Best Green Program
Eastside Compost Pedallers

This genius compost recycling program was built on four core values: sustainability, community, simplicity, and creativity. When members sign up, they're given everything they need to start turning their compostable waste into a rich resource. Then once a week, pedallers pick up the compost using specially designed compost-churning cargo bikes and haul it to neighborhood gardens and nearby farms, where it will be used to nourish the soil and grow more food. ESCP works to connect neighbors and presents an inspiring new way to support Austin's local food movement.

East Side Compost Pedallers, 2921 E. 17th, 512/436-3884, www.facebook.com

Best Legislative Movement
Wendy Davis Filibuster

13 hours. That's how long it took for a previously little-known Texas senator to become an international sensation. That she didn't quite make it to midnight mattered very little in the end. By the time Sen. Donna Campbell called the third point of order, Davis' filibuster had moved beyond being simple parliamentary procedure. It became the stuff of lore – a highlight in the long tradition of Texans drawing lines in the sand. Something tells us we'll never have to say "let her speak" again.

Office of Sen. Wendy Davis, PO Box 12068, Capitol Station, 512/463-0110, www.davis.senate.state.tx.us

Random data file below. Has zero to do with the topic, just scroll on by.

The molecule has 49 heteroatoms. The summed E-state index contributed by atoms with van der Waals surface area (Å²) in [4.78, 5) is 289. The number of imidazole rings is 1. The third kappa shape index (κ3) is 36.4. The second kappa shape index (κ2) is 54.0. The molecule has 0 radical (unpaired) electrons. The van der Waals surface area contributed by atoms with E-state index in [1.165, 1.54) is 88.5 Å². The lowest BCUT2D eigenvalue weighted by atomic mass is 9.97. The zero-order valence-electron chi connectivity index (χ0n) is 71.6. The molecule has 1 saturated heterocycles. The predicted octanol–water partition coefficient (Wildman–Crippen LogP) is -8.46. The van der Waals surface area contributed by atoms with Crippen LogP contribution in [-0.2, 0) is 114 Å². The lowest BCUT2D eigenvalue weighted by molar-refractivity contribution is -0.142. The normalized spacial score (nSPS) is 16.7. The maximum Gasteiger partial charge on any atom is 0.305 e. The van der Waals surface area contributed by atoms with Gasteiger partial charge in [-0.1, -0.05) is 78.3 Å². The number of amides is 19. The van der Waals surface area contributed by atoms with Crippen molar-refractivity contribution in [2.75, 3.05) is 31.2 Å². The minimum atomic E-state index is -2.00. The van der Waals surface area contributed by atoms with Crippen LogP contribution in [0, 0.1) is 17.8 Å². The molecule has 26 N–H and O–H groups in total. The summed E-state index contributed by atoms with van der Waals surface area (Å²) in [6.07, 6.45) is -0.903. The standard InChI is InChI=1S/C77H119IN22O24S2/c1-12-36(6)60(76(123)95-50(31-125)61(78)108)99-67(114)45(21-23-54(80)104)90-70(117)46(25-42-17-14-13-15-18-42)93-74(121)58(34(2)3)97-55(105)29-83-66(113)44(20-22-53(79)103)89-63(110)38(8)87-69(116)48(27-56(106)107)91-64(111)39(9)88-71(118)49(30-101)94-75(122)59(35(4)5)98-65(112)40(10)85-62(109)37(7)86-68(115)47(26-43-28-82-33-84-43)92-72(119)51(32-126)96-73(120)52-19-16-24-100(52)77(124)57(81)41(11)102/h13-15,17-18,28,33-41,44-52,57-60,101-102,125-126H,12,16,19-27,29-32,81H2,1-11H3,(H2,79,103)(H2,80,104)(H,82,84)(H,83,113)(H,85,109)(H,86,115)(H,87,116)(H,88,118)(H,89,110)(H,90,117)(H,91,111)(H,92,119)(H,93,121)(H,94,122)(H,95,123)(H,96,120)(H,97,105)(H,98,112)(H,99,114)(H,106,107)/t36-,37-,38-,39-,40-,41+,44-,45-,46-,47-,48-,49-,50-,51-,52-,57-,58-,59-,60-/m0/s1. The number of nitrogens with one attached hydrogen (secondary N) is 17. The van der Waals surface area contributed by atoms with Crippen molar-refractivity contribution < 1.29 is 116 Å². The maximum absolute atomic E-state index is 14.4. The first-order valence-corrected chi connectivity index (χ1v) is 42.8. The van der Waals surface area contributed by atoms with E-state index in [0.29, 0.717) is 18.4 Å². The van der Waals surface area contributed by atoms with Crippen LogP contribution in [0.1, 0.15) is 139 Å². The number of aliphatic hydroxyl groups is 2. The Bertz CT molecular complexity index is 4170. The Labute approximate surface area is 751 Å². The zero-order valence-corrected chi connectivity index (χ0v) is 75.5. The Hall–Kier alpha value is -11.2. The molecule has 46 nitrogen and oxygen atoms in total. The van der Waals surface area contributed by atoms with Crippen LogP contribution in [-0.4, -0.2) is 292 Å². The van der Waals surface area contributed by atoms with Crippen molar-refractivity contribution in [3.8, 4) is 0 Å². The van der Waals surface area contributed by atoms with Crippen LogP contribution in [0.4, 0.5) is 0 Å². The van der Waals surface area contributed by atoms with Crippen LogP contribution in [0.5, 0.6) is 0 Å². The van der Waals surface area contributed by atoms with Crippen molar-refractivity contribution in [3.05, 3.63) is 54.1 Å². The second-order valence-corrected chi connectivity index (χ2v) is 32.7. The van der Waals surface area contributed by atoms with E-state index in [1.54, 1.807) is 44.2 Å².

Best Legislator/Lawmaker
Sen. Wendy Davis

How did a Fort Worth state senator become the most popular politician in Austin? By standing on her feet for 13 hours without a break, filibustering the GOP’s latest round of anti-women’s health care bills. Davis knew what she was getting into – she did the same thing when Republicans tried to slash school funding in 2011. And it doesn’t matter how many times the repressive hordes of the anti-choice movement call her Abortion Barbie. Our voters know that this smart, cool, single mom could be the next Ann Richards.

Office of Sen. Wendy Davis, PO Box 12068, Capitol Station, 512/463-0110, www.davis.senate.state.tx.us

Best Local Politics Blog
Burnt Orange Report

Kid bloggers no more: As many of BOR’s alumni become movers and shakers in the Travis County Democratic establishment, over the last year Editor-in-Chief Katherine Haenschen and Publisher Karl-Thomas Musselman have recruited a new pack of progressive bloodhounds and investigative rabble-rousers. Right-wingers and bigots beware: These pups have teeth and a sharp sense of social justice.

Burnt Orange Report, www.burntorangereport.com

Best March or Rally
Stand With Texas Women

The bumper sticker goes, "Well-behaved women rarely make history." Perhaps that's why so many of those standing with Texas women didn't mind being called an "unruly mob." When the powers that be refused to listen to an outpouring of public testimony against the sweeping abortion restrictions bill, there was little left to do than to stop playing by the rules. Dixie Chick Natalie Maines, singing to the crowd at the movement's largest rally, may have said it best. Whether behind the scenes or in front of the Capitol, the feminist army was "Not Ready to Make Nice."

Stand with Texas Women, www.standwithtexaswomen.org

Best News Story
Wendy Davis Filibuster

13 hours. That's how long it took for a previously little-known Texas senator to become an international sensation. That she didn't quite make it to midnight mattered very little in the end. By the time Sen. Donna Campbell called the third point of order, Davis' filibuster had moved beyond being simple parliamentary procedure. It became the stuff of lore – a highlight in the long tradition of Texans drawing lines in the sand. Something tells us we'll never have to say "let her speak" again.